ax.plot(trends['Week'], gaussian_filter1d(trends['Marketing Automation'], sigma=2), color="#ff8f4d", label="Marketing Automation")
ax.plot(trends['Week'], gaussian_filter1d(trends['Account-Based Marketing'], sigma=2), color="#86e400", label="Account-Based Marketing")
leg = plt.legend(frameon=False)

for text in leg.get_texts():
    plt.setp(text, color = '#a3a3a3')
ax.tick_params(bottom=False, top=False, left=False, right=False)
ax.spines['top'].set_visible(False)
ax.spines['bottom'].set_visible(False)
ax.spines['left'].set_visible(False)
ax.spines['right'].set_visible(False)

#change the color of the tick labels
[i.set_color("#a3a3a3") for i in plt.gca().get_xticklabels()]
[i.set_color("#a3a3a3") for i in plt.gca().get_yticklabels()]

plt.show()

Google Trends final

Finally, here’s the whole script so you can paste it into your Jupyter Notebook or other Python environment and customize to your needs or you can just download the complete Jupyter Notebook.

import pandas as pd
import matplotlib.pyplot as plt
import matplotlib as mpl
import io
%matplotlib inline
from scipy.ndimage.filters import gaussian_filter1d

trends = pd.read_csv('multiTimeline.csv', header=1)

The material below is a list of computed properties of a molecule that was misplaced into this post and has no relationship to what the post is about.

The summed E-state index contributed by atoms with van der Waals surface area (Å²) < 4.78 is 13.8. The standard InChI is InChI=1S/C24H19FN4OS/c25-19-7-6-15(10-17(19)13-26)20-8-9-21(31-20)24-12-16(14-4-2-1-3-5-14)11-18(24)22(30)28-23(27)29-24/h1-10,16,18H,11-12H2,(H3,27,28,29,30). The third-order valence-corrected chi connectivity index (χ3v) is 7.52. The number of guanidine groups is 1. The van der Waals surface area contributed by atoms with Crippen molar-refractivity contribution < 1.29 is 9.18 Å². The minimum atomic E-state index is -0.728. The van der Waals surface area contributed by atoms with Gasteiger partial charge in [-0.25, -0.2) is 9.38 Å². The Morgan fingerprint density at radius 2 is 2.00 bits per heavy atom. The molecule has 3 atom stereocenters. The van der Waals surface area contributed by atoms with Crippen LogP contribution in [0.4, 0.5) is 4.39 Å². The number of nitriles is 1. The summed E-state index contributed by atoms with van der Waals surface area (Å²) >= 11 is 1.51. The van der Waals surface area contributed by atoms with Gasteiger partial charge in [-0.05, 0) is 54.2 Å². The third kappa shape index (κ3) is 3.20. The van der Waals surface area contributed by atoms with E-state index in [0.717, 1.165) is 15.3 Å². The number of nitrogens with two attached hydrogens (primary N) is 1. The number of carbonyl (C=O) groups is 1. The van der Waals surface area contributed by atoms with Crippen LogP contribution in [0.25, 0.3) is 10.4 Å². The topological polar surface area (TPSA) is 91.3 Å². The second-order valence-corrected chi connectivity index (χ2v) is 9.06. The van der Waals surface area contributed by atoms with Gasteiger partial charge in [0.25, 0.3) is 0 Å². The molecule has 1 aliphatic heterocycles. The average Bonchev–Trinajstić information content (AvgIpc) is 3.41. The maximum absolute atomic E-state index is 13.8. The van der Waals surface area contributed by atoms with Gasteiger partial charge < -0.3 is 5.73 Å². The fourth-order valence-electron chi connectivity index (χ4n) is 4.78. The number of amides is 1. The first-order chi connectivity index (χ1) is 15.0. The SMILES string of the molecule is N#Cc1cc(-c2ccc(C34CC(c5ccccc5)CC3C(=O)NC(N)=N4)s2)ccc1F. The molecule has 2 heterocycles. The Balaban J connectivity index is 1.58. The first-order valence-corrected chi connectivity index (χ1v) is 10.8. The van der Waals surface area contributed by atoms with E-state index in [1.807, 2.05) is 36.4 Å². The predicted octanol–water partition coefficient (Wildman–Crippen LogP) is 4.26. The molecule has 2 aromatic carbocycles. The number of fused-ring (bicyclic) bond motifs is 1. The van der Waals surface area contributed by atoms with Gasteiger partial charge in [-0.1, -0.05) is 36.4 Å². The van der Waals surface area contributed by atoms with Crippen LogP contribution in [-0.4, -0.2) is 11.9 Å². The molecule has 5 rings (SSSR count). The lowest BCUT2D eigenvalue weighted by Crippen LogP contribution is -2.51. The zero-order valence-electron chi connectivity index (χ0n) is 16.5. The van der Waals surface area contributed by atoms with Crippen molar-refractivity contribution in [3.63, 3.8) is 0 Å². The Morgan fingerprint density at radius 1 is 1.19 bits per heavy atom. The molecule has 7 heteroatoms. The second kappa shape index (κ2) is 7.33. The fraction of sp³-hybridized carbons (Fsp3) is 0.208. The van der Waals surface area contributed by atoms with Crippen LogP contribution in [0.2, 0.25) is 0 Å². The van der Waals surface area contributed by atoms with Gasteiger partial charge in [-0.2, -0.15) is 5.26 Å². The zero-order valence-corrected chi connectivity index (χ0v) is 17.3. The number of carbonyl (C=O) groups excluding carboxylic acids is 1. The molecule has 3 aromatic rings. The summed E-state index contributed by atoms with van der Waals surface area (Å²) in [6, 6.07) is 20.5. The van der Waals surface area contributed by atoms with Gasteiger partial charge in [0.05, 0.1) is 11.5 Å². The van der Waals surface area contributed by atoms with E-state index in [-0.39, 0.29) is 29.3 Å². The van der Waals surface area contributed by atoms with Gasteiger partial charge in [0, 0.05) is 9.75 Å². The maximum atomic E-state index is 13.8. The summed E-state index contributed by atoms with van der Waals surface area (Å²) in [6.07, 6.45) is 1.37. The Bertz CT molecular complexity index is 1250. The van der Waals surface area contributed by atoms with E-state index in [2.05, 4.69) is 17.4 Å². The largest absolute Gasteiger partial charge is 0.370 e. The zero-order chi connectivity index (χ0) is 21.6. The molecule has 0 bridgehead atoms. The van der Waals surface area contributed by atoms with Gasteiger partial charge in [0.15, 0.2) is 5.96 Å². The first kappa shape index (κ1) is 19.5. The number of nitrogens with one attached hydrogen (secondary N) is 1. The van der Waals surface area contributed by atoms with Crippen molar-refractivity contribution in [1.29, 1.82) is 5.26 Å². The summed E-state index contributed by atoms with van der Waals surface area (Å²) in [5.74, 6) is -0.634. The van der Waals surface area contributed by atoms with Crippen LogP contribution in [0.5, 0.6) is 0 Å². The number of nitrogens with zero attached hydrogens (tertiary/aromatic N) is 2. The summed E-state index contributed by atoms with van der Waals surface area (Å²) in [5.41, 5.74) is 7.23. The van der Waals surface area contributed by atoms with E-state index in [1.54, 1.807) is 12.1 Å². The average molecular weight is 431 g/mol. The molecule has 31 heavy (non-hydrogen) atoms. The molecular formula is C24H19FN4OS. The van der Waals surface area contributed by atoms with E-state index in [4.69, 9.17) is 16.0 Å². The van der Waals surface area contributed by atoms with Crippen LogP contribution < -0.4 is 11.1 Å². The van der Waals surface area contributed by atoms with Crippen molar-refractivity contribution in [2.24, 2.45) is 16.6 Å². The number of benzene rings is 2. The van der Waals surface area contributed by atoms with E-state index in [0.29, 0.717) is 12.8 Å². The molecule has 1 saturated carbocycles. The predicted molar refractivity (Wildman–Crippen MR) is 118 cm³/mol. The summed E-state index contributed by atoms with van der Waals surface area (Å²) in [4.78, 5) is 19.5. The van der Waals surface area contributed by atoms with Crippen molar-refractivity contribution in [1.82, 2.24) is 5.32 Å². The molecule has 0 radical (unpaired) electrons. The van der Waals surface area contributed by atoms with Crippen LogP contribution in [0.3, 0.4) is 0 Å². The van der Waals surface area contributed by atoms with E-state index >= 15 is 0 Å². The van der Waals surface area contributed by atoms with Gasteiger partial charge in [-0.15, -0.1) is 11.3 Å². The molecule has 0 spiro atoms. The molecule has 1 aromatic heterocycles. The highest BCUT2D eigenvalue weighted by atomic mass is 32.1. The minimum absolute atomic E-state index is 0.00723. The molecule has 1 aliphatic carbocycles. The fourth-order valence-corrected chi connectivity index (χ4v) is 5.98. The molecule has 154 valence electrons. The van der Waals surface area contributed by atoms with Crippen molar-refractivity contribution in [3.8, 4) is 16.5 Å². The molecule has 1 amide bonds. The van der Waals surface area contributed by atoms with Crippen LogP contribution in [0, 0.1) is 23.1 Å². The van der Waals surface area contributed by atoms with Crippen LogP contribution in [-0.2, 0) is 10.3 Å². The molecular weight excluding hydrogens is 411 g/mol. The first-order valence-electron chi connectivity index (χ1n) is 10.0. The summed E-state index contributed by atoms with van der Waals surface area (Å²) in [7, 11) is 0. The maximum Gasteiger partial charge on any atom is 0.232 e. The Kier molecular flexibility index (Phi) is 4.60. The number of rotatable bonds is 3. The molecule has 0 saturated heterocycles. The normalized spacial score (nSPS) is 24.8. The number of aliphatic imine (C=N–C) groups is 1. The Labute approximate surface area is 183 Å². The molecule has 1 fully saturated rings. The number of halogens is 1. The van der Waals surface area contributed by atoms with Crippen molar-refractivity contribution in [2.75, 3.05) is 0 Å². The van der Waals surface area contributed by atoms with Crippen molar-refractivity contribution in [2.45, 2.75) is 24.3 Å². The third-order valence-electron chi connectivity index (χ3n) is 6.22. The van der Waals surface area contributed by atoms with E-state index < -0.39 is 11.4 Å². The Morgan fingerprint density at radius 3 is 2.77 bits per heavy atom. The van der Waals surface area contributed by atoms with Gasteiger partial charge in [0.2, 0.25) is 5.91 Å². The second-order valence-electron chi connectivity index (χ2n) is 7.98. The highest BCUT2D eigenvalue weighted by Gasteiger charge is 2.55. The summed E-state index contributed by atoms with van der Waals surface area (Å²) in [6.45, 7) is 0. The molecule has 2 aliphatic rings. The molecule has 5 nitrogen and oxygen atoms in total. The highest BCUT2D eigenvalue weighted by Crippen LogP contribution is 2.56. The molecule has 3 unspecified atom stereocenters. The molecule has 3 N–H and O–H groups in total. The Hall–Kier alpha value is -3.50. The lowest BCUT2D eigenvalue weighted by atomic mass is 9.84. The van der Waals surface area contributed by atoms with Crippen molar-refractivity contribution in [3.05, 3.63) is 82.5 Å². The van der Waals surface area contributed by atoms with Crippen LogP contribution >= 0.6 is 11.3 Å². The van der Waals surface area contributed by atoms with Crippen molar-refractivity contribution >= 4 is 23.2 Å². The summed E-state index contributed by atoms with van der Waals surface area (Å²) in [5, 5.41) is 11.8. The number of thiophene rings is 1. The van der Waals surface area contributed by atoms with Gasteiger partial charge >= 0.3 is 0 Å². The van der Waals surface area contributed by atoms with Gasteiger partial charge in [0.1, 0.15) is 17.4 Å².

trends['Week'] = pd.to_datetime(trends['Week'], format="%Y-%m-%d")
trends.columns = ['Week', 'Account-Based Marketing', 'Marketing Automation']

#If you're using Jupyter on your system, the below works.
#In Google Colab, it's a pain to add fonts.
mpl.rcParams['font.family'] = 'Open Sans'

#change border color
mpl.rcParams['axes.edgecolor'] = "#a3a3a3"

#change background color
#mpl.rcParams['axes.facecolor'] = "#a3a3a3"

#reset your changes
#mpl.rcParams.update(mpl.rcParamsDefault)


#figsize is in inches
plt.figure(figsize=[10, 6.66])
ax = plt.subplot()
ax.plot(trends['Week'], gaussian_filter1d(trends['Marketing Automation'], sigma=2), color="#ff8f4d", label="Marketing Automation")
ax.plot(trends['Week'], gaussian_filter1d(trends['Account-Based Marketing'], sigma=2), color="#86e400", label="Account-Based Marketing")
leg = plt.legend(frameon=False)

for text in leg.get_texts():
    plt.setp(text, color = '#a3a3a3')
ax.tick_params(bottom=False, top=False, left=False, right=False)
ax.spines['top'].set_visible(False)
ax.spines['bottom'].set_visible(False)
ax.spines['left'].set_visible(False)
ax.spines['right'].set_visible(False)

#change the color of the tick labels
[i.set_color("#a3a3a3") for i in plt.gca().get_xticklabels()]
[i.set_color("#a3a3a3") for i in plt.gca().get_yticklabels()]

plt.show()